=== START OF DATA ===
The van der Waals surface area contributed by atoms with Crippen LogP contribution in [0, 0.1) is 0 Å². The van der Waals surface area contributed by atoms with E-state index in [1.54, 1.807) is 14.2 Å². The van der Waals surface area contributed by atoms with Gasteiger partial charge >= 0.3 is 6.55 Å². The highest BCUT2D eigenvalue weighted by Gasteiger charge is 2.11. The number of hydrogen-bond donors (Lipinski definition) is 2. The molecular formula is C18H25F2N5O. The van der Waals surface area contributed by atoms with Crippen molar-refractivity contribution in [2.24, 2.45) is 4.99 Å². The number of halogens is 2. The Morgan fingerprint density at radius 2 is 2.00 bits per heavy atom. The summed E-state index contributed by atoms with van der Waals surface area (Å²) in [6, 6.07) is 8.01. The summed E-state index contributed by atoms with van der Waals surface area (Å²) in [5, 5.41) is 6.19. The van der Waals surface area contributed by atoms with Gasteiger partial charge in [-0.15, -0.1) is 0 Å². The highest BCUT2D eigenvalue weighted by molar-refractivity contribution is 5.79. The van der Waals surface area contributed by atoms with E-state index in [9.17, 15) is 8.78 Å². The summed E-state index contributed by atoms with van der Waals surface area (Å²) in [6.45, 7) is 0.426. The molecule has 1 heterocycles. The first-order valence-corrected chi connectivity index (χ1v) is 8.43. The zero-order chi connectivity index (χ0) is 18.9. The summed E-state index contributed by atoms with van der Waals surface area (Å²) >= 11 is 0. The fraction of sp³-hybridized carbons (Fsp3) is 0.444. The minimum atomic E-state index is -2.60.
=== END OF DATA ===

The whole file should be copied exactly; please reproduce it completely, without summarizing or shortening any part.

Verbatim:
The van der Waals surface area contributed by atoms with Crippen LogP contribution in [0, 0.1) is 0 Å². The van der Waals surface area contributed by atoms with E-state index in [1.54, 1.807) is 14.2 Å². The van der Waals surface area contributed by atoms with Gasteiger partial charge >= 0.3 is 6.55 Å². The highest BCUT2D eigenvalue weighted by Gasteiger charge is 2.11. The number of hydrogen-bond donors (Lipinski definition) is 2. The molecular formula is C18H25F2N5O. The van der Waals surface area contributed by atoms with Crippen molar-refractivity contribution in [2.24, 2.45) is 4.99 Å². The number of halogens is 2. The Morgan fingerprint density at radius 2 is 2.00 bits per heavy atom. The summed E-state index contributed by atoms with van der Waals surface area (Å²) in [6, 6.07) is 8.01. The summed E-state index contributed by atoms with van der Waals surface area (Å²) in [5, 5.41) is 6.19. The van der Waals surface area contributed by atoms with Gasteiger partial charge in [-0.15, -0.1) is 0 Å². The highest BCUT2D eigenvalue weighted by molar-refractivity contribution is 5.79. The van der Waals surface area contributed by atoms with E-state index in [9.17, 15) is 8.78 Å². The summed E-state index contributed by atoms with van der Waals surface area (Å²) in [6.45, 7) is 0.426. The molecule has 1 heterocycles. The first-order valence-corrected chi connectivity index (χ1v) is 8.43. The zero-order chi connectivity index (χ0) is 18.9. The summed E-state index contributed by atoms with van der Waals surface area (Å²) >= 11 is 0. The fraction of sp³-hybridized carbons (Fsp3) is 0.444. The minimum atomic E-state index is -2.60.